Heat Pump Repair
In Northwest Arkansas & having trouble with your heat pump? Read on.
Try these seven things first
Like an A/C or furnace, heat pump issues can sometimes be fixed with basic troubleshooting. Before spending money on a service call, we always recommend people do the following:
1. Check your thermostat batteries. If your thermostat screen is blank or showing a battery symbol, there's a possibility bad batteries are causing your HVAC issues. To fix it, all you need to do is take your the thermostat unit off (most come off easily if pulled directly away from the wall) and toss a couple fresh batteries in it. Note: Even if your thermostat screen is lit, you can still have bad batteries. They may have just enough power to turn the screen on, but not enough to flip the relays that actually do the work of telling your system to come on.
2. Confirm your thermostat is set to "Auto" and not "On". I know, this sounds like a dumb one, but we have run quite a few calls where the only issue was the thermostat being set to "On", rather than "Auto". Take a second and make sure that's not the case here.
3. Check that your heat pump circuit breaker isn't tripped or off. Sometimes heat pump issues can be traced back to the breaker box. To check, go to your breaker box and look for a switch labeled heat pump (or AC). If the switch is on the opposite side of all the other switches, flip it. Voilà — your issue should be fixed. If the switch is in the middle position, your circuit breaker tripped because of an electrical issue. Flipping it may fix the issue, but we always recommend getting someone out there to figure out what tripped it. If it trips again, you absolutely need to have a technician out because something is seriously wrong.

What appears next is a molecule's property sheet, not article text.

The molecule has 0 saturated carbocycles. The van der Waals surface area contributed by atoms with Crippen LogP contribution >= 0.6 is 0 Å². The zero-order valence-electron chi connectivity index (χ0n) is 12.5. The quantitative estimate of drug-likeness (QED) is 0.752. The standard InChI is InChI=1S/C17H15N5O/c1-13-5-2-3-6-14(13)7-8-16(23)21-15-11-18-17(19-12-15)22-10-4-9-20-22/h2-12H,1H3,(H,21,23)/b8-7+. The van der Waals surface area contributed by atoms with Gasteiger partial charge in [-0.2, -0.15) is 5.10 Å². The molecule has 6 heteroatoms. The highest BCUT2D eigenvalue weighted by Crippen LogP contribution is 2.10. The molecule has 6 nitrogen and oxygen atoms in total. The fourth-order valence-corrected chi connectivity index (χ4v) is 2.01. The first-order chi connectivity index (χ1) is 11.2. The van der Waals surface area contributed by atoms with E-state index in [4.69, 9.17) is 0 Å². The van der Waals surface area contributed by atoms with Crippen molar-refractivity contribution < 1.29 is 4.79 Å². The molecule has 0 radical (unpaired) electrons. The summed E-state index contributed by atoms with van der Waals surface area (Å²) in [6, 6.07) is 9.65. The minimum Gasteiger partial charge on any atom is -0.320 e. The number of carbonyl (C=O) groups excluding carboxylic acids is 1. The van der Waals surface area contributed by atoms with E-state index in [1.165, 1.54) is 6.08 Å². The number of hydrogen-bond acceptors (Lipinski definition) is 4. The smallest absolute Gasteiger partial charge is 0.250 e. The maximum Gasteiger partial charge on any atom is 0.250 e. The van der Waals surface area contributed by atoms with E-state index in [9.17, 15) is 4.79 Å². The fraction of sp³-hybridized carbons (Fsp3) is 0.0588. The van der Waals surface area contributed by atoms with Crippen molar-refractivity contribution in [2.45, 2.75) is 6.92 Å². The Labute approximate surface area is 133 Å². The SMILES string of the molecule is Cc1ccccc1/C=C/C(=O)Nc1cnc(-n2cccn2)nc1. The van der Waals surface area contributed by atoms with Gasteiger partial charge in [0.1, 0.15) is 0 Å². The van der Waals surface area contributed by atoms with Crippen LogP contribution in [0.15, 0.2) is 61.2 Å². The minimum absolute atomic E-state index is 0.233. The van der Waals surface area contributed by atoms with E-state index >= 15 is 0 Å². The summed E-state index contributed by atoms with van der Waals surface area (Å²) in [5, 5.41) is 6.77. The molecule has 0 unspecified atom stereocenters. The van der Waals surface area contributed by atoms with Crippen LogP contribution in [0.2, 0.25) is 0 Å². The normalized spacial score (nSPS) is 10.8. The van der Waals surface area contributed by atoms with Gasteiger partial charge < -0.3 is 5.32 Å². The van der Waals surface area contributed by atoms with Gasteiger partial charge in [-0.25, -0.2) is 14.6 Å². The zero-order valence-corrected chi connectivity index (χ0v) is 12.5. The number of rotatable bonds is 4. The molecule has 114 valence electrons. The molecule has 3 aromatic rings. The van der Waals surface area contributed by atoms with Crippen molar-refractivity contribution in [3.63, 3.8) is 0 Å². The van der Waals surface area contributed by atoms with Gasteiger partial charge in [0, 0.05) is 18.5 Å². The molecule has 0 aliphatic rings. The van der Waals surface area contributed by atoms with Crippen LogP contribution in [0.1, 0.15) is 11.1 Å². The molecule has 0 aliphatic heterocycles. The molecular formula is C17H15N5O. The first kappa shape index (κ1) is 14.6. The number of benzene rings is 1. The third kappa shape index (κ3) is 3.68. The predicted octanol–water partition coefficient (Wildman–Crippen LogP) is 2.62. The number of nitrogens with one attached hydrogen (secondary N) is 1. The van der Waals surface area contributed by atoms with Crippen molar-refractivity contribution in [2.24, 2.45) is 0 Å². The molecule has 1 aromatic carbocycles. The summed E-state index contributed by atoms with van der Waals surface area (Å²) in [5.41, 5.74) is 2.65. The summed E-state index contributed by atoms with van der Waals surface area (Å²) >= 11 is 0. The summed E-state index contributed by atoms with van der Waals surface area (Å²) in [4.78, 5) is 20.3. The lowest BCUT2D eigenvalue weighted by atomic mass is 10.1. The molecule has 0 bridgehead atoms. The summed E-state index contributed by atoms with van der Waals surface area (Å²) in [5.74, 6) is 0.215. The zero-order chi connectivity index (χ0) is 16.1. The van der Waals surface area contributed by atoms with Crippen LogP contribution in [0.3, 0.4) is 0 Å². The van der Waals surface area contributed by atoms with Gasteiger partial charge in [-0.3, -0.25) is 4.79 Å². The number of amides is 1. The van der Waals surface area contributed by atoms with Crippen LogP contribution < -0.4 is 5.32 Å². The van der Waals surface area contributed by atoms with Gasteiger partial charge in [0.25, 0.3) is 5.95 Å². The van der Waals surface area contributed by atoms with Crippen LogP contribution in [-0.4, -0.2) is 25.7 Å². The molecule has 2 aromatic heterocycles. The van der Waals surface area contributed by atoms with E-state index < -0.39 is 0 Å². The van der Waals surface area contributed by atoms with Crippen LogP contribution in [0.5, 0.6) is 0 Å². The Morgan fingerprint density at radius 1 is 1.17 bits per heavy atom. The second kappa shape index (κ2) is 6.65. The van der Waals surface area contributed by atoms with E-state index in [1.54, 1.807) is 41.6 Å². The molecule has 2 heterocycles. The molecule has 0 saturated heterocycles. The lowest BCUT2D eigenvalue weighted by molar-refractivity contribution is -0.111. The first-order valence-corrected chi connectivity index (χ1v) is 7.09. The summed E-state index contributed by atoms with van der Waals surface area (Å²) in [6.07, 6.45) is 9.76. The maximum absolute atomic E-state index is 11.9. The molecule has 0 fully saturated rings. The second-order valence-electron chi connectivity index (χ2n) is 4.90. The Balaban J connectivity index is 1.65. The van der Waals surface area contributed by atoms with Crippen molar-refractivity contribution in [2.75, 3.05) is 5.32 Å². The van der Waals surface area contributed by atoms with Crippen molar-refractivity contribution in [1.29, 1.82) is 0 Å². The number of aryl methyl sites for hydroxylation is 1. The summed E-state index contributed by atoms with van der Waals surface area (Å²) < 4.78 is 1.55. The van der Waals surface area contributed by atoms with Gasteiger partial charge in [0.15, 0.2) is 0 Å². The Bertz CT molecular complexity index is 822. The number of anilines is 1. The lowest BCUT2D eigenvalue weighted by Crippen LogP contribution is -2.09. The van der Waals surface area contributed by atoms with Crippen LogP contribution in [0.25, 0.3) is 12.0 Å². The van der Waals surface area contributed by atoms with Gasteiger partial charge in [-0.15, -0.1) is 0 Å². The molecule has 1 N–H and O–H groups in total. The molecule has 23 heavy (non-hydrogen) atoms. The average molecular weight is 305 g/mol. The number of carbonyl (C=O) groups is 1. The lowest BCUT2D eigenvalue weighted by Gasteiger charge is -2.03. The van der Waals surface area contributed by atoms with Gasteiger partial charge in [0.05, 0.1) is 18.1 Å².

4. Check your filter. Heat pumps work hard to push conditioned air through your home. A dirty filter can get in the way of that and cause your system to flat out quit on you. To rule that out, replace your old filter with a clean one (you can get them from Walmart or Amazon: make sure you get the right size!). If you've never changed yours before, first you need to locate it. Most are behind the big metal vent you see in your ceiling (usually a hallway). Here’s a typical one: